In my journey through bushcraft I gain knowledge and wisdom from so many different places. Most importantly I gain it through my practice with different materials, in different conditions and with different tools. With each new day I look to challenge myself. I look to learn from my failures. 

It is from the failures that we will gain knowledge and experience so very crucial to our very survival. 

Whether experiencing different shelter designs, using different bow drill materials, attempting to use primitive trapping methods or simply by using different tools, stepping outside of that comfort zone will undoubtedly open your eyes to the world around you. 

This winter has been a wonderfully long one which has provided hundreds of hours of dirt time to teach, to learn, to practice and most importantly it has provided me with a deeper connection to the materials which surround me. 

As winter turns quickly to spring take the time to explore and to practice your skills. That practice will give you knowledge you don't currently have.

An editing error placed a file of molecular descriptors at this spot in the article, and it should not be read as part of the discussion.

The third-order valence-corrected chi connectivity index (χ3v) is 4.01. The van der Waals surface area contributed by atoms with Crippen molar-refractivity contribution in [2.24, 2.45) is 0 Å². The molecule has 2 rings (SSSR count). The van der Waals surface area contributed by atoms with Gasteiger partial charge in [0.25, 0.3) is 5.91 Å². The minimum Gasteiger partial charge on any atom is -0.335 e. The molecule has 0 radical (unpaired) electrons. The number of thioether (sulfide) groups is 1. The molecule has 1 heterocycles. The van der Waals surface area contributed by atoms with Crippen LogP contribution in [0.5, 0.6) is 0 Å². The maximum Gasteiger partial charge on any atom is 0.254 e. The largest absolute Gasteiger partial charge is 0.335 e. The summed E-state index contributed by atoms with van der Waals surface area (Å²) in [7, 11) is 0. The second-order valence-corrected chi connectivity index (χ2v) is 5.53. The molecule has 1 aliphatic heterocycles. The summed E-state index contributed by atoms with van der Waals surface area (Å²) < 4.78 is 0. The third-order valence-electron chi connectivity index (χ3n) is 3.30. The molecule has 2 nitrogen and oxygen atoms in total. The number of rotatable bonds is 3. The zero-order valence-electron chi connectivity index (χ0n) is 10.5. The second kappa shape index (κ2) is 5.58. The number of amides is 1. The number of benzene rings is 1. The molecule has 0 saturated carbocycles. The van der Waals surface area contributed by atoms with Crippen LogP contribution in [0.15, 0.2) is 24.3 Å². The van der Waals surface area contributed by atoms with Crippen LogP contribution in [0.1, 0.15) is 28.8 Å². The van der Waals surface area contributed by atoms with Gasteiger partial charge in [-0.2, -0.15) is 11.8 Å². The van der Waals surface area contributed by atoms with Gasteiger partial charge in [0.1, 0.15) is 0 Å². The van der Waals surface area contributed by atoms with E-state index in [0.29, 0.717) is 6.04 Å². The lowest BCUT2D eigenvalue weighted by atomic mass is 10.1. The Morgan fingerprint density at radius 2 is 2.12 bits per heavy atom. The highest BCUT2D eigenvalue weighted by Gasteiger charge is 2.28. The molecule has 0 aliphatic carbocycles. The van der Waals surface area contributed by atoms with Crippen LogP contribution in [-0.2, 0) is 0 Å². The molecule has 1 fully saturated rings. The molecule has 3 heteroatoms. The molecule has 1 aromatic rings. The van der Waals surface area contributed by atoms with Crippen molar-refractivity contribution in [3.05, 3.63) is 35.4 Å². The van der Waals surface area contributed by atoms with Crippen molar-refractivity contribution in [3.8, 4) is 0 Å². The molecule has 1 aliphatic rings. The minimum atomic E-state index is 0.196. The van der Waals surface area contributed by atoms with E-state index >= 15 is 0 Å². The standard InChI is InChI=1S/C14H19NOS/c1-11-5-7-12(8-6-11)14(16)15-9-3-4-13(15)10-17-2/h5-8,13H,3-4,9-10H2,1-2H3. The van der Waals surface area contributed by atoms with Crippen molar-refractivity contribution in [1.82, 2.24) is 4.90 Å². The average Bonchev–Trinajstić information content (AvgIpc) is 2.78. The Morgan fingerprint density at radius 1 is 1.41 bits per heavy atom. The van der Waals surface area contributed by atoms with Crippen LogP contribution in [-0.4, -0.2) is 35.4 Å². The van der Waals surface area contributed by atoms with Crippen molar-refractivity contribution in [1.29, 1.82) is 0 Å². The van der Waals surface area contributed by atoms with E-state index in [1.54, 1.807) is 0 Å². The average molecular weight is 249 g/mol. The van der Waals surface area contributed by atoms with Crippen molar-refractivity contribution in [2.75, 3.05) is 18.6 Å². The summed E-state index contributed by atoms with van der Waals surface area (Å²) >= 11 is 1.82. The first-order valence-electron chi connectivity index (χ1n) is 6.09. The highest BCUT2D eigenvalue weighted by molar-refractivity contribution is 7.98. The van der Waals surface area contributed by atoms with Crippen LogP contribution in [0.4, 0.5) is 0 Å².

It's the journey not the destination that matters. 

Thursday, February 26, 2015

My Bush Pack

During a recent course I was instructing on one of the students pointed out that everywhere I went I carried a backpack. Several of them joked about what they might find if they looked inside. Some of the ideas were incredibly entertaining. 

After some ribbing and a reminder from me about how I was in charge of their level of suffering over the next 8 days they got serious and asked what I carried. 

"It's my bush pack. It goes everywhere I go. When I leave the pavement and venture into the bush it comes with me. Like a good friend - it's always there when I need it". 

With their attention I continued by speaking of the 5 'C's' of Survival. You can never know when you'll find yourself in a survival emergency so you must be armed with the knowledge, skills, abilities and the tools to get to work. 

The 5 'C's' of Survival

1.  Combustion
2.  Cutting tool
3.  Cordage
4.  Container
5.  Cover